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When Snuff Bottles saved Quju Opera

Updated: 2015-09-16 15:04:06

( chinadaily.com.cn )

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A scene from Snuff Bottles. [Photo provided to chinadaily.com.cn]

Twenty years ago, when composer Dai Yisheng, along with scriptwriter Zhang Yonghe and director Gu Wei, created Snuff Bottles, a Quju Opera work produced by Beijing Quju Opera Troupe, she didn't expect that the show would save Quju Opera, a local operatic form developed in the 1950s in Beijing, from extinction.

The show also saved the troupe, which was on the verge of being disbanded.

Recently, the show has celebrated its 20th anniversary and a new round of performances was staged in Beijing.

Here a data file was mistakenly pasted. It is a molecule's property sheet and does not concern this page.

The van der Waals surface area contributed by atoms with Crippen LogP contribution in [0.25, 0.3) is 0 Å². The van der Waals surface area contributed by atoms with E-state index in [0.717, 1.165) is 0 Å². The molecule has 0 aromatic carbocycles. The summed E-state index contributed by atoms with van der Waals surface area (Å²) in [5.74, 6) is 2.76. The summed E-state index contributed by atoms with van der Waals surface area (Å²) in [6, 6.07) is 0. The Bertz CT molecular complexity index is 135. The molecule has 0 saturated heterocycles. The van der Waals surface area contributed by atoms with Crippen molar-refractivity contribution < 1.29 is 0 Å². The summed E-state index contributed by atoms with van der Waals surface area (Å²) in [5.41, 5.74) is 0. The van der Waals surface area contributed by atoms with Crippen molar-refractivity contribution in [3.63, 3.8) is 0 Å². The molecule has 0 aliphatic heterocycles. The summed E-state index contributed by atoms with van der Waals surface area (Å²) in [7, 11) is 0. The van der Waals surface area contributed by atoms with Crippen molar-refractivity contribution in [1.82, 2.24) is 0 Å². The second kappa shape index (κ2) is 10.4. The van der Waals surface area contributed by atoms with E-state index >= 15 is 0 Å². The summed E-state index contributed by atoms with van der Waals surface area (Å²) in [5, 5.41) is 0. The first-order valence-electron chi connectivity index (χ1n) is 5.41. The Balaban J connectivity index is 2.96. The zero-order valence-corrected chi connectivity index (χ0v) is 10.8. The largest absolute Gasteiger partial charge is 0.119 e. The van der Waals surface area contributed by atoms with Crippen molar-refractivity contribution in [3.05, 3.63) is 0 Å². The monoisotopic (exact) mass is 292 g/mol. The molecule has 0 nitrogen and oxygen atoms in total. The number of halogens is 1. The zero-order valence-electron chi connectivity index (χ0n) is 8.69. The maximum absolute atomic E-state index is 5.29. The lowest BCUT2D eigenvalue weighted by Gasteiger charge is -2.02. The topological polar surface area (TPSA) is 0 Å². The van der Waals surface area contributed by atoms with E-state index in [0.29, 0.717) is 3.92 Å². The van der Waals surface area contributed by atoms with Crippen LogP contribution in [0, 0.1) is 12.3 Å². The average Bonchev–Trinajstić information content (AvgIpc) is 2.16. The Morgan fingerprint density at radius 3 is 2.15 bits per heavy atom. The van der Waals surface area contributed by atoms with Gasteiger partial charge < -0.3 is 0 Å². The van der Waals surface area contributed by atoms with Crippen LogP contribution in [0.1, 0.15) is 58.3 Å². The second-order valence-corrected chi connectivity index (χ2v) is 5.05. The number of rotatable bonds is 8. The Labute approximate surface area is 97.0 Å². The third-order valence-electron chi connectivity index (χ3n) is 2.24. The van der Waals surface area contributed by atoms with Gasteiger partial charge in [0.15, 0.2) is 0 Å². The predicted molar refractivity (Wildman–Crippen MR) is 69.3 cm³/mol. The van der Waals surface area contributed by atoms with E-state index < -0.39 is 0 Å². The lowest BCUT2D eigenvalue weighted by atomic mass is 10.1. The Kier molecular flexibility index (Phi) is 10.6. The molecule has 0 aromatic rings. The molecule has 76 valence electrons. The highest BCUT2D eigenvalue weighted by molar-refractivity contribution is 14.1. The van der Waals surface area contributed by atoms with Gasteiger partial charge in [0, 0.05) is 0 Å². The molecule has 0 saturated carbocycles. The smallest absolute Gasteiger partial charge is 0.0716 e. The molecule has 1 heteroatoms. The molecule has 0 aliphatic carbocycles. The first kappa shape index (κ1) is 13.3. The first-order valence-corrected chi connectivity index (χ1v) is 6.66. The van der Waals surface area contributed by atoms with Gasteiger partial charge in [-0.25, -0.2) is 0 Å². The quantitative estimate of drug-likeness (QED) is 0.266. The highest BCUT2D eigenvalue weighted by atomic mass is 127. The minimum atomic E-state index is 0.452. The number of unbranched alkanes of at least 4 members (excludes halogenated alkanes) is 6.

"Before Snuff Bottles was born, we hadn't done new shows for five years. All my colleagues were worried about the future of our troupe," recalls Dai, 73.

"We were so devoted to Quju Opera and we didn't want it to die," says the veteran composer, who had been with Beijing Quju Opera Troupe since 1972 and is now retired.

To Dai's surprise, the show, Snuff Bottles, which was performed in the Beijing dialect to the accompaniment of sanxian, a three-stringed plucked musical instrument, and rhythmic drumbeats, enabled Quju Opera and the troupe to make a comeback to the theaters in Beijing.

Based on a novel of the same title by Deng Yongmei, the show tells of the miserable life of a skilled craftsman, who would rather cut off one of his arms than make a snuff bottle bearing the image of a foreign invader for a traitor of the Qing imperial lineage.

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